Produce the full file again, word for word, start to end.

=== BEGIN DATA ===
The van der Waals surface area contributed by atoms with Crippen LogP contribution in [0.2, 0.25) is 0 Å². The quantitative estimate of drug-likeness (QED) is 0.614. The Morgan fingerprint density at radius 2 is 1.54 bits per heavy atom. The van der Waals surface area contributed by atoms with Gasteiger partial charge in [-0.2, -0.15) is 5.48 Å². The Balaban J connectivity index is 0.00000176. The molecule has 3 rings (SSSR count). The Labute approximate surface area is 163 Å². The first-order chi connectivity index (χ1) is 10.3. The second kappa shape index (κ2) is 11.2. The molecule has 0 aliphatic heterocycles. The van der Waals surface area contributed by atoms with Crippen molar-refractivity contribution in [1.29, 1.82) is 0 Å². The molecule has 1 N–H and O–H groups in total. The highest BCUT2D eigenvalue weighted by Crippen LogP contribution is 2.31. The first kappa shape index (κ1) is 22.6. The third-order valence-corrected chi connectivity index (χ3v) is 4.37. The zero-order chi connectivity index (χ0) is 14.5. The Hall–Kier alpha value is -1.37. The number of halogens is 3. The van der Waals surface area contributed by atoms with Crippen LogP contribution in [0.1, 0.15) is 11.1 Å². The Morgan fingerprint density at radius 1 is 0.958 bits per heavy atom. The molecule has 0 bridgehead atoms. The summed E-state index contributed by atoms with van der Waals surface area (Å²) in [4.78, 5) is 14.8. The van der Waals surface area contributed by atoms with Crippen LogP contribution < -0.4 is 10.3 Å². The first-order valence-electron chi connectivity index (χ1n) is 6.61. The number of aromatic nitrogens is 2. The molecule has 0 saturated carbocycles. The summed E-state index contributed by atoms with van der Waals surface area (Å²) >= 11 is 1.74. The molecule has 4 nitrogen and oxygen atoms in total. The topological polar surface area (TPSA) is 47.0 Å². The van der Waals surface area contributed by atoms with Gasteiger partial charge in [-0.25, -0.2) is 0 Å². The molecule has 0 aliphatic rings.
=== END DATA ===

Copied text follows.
The van der Waals surface area contributed by atoms with Crippen LogP contribution in [0.2, 0.25) is 0 Å². The quantitative estimate of drug-likeness (QED) is 0.614. The Morgan fingerprint density at radius 2 is 1.54 bits per heavy atom. The van der Waals surface area contributed by atoms with Gasteiger partial charge in [-0.2, -0.15) is 5.48 Å². The Balaban J connectivity index is 0.00000176. The molecule has 3 rings (SSSR count). The Labute approximate surface area is 163 Å². The first-order chi connectivity index (χ1) is 10.3. The second kappa shape index (κ2) is 11.2. The molecule has 0 aliphatic heterocycles. The van der Waals surface area contributed by atoms with Crippen molar-refractivity contribution in [1.29, 1.82) is 0 Å². The molecule has 1 N–H and O–H groups in total. The highest BCUT2D eigenvalue weighted by Crippen LogP contribution is 2.31. The first kappa shape index (κ1) is 22.6. The third-order valence-corrected chi connectivity index (χ3v) is 4.37. The zero-order chi connectivity index (χ0) is 14.5. The Hall–Kier alpha value is -1.37. The number of halogens is 3. The van der Waals surface area contributed by atoms with Crippen LogP contribution in [0.1, 0.15) is 11.1 Å². The Morgan fingerprint density at radius 1 is 0.958 bits per heavy atom. The molecule has 0 bridgehead atoms. The summed E-state index contributed by atoms with van der Waals surface area (Å²) in [4.78, 5) is 14.8. The van der Waals surface area contributed by atoms with Crippen LogP contribution < -0.4 is 10.3 Å². The first-order valence-electron chi connectivity index (χ1n) is 6.61. The number of aromatic nitrogens is 2. The molecule has 0 saturated carbocycles. The summed E-state index contributed by atoms with van der Waals surface area (Å²) >= 11 is 1.74. The molecule has 4 nitrogen and oxygen atoms in total. The topological polar surface area (TPSA) is 47.0 Å². The van der Waals surface area contributed by atoms with Gasteiger partial charge in [-0.25, -0.2) is 0 Å². The molecule has 0 aliphatic rings.